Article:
Diatribes of Jay

This is a blog of essays on public policy. It shuns ideology and applies facts, logic and math to economic, social and political problems. It has a subject-matter index, a list of recent posts, and permalinks at the ends of posts. Comments are moderated and may take time to appear. Note: Profile updated 4/7/12

17 August 2016

The New GOP Disinformation Campaign


[For a new note on Trump’s crossing his extremist Rubicon, click here. For a recent rumination on the Olympics and what makes the US great, click here. For more recent posts on this crucial election, click here or here.]

Today’s GOP operatives may not have the votes, the economists or common sense on their side. But that won’t stop them from being persistent, even creative. Now they’ve got a brand new disinformation campaign.

Remember 2009, when Barack Obama succeeded Dubya as president? About two million people jammed the national Mall for his inauguration, hoping for an end to the national nightmare of Dubya’s misrule. I was one of them.

Dubya had given us two utterly unnecessary wars—full-scale invasions and occupations of sovereign foreign nations. He also had bailed out the bankers who had caused the Crash of 2008. That was his legacy. The voters so reviled him that four years later, in 2012, the GOP didn’t even invite him to their national convention. Dubya had become a “non-person,” the worst national leader in at least a century.

So what did Republicans do? The tried to blame the whole mess Dubya had made on Obama. They said Obama had caused the disaster in Iraq by trying to wind down the two gratuitous wars that Dubya had started. They blamed the whole Crash on government, not the stupid and greedy bankers who had caused it. They railed against Obama as a “socialist,” although in fact our nation has none. Then they stiffed us, the people, on the Keynesian stimulus that every Nobel Laureate in economics cried out for; they approved just enough stimulus to avoid economic collapse. Of course they blamed the resulting (and predicted!) slow recovery on Obama.

After “Obamacare” passed, the GOP predicted higher insurance rates. That was not a bad bet. Have you ever known insurance rates to go down? The GOP claimed that the new law—which has now gotten health insurance for about twenty million people who never had it before—would cause chaos. They tried to repeal it over fifty times, without success. But now that another Democratic president looks inevitable, they’ve quietly abandoned the whole lie, without ever having come up with any credible alternative plan for making health insurance more accessible or affordable.

The GOP might have blamed the weather and climate on Obama, but that might have been too much even for Fox and their overburdened propaganda machine. So instead they blamed Obama for raising the prices of energy by trying (mostly unsuccessfully) to slow the acceleration of global warming.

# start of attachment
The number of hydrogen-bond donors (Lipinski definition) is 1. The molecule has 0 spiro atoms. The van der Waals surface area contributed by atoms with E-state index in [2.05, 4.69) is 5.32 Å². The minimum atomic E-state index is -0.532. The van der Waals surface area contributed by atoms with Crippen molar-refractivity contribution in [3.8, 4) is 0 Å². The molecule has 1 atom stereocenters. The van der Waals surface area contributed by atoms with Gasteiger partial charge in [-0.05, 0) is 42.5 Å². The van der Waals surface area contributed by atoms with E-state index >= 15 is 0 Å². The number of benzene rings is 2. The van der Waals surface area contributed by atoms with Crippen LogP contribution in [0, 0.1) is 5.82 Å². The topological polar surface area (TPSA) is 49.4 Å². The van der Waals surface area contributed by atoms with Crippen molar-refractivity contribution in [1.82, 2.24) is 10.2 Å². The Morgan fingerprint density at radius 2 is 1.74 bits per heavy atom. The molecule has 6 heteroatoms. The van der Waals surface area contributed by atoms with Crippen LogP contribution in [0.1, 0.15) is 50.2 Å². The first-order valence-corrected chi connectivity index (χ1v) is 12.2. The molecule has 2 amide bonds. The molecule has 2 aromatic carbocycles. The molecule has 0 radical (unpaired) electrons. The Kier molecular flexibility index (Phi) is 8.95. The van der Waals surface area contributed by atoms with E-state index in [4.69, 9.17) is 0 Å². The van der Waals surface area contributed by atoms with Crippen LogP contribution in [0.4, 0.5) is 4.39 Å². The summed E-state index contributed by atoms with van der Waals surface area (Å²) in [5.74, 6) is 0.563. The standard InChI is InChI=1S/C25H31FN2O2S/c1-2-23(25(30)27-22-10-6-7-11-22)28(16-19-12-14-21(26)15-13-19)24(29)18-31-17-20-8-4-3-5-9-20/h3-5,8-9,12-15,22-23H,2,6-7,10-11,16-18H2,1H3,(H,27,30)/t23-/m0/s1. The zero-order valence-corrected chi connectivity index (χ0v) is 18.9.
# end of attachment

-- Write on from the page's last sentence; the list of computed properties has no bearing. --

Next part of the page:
I named all this disinformation the “chutzpah campaign.” It recalled the old joke about the definition of “chutzpah”—a kid killing both his parents and then seeking the court’s mercy as an orphan.

But this was not a joke. It was a major political party’s twisted version of “reality.” And it left our nation without a loyal opposition and with our two-party system running off the tracks.

So when you hear about a new GOP disinformation campaign, you oughtn’t ask “is it true?” It almost never is. The proper questions are who’s it supposed to dupe and how. When a demagogue like Ted Cruz is the source of the disinformation, there’s no other question worth asking.

In fact, Ted’s latest ploy is pretty transparent. He’s claiming that, because Hillary has sought the support of some Republicans in her bid to crush Trump, she won’t have a “mandate” if she wins.

If you know a little history, that’s funny—really funny. Back in the old days, a president’s “mandate” actually meant something. Members of Congress (or most of them) didn’t have “safe” seats. House members actually had to run against opposition from the other party, as often as once every two years.

So they had to compromise. If they didn’t, they might lose their House seats in an actual inter-party contest. Some of them even wanted to compromise. They figured they might as well get something done while they enjoyed the perks of their “Obamacare”-like government-provided health insurance.

Back then, the idea of a “mandate” was pretty simple. If a president won by a respectable margin, he was presumed to have acquired a popular “mandate” to do what he said he would do during his campaign. If members of Congress resisted his doing that, they risked popular disapproval and diselection.

That was once true, at least a little bit. But if it ever was, it is no longer. There’s no such thing as a “mandate” any more, at least in a presidential election. The reason is the GOP’s generation-long effort to entrench its members of Congress, especially in the House, by gerrymandering, precinct-by-precinct exploitation of “social issues,” and outright vote suppression.

That effort has been so successful that 90% of seats in the House are deemed “safe.” (The Dems went along with the GOP push in some states, mostly out of laziness and fear of losing everything.) So today, many seats may still be secure in what promises to be the biggest Democratic presidential landslide since Lyndon Johnson whipped Barry Goldwater in 1964.

So there’s no such thing as a “mandate” any more, at least not in the House. Nearly all House members have safe seats. That’s why the GOP ones have gotten more and more extreme over the years. The only challenge they can expect is from their far right—from even further extremes. And, with the aid of GOP “establishment” money and expertise, they usually fend the extreme challengers off.

If there were such a thing as a “mandate” today, President Obama would have had one. He’s the first president since Ike to win the presidency twice by clear and unchallengeable majorities, and he did so despite the ever-present handicap of racism. Maybe his “mandate” let him pass “Obamacare” with a bare handful of GOP votes in the Senate. But since then, he hasn’t gotten a GOP vote for anything, just lots of red thumbs in his eye.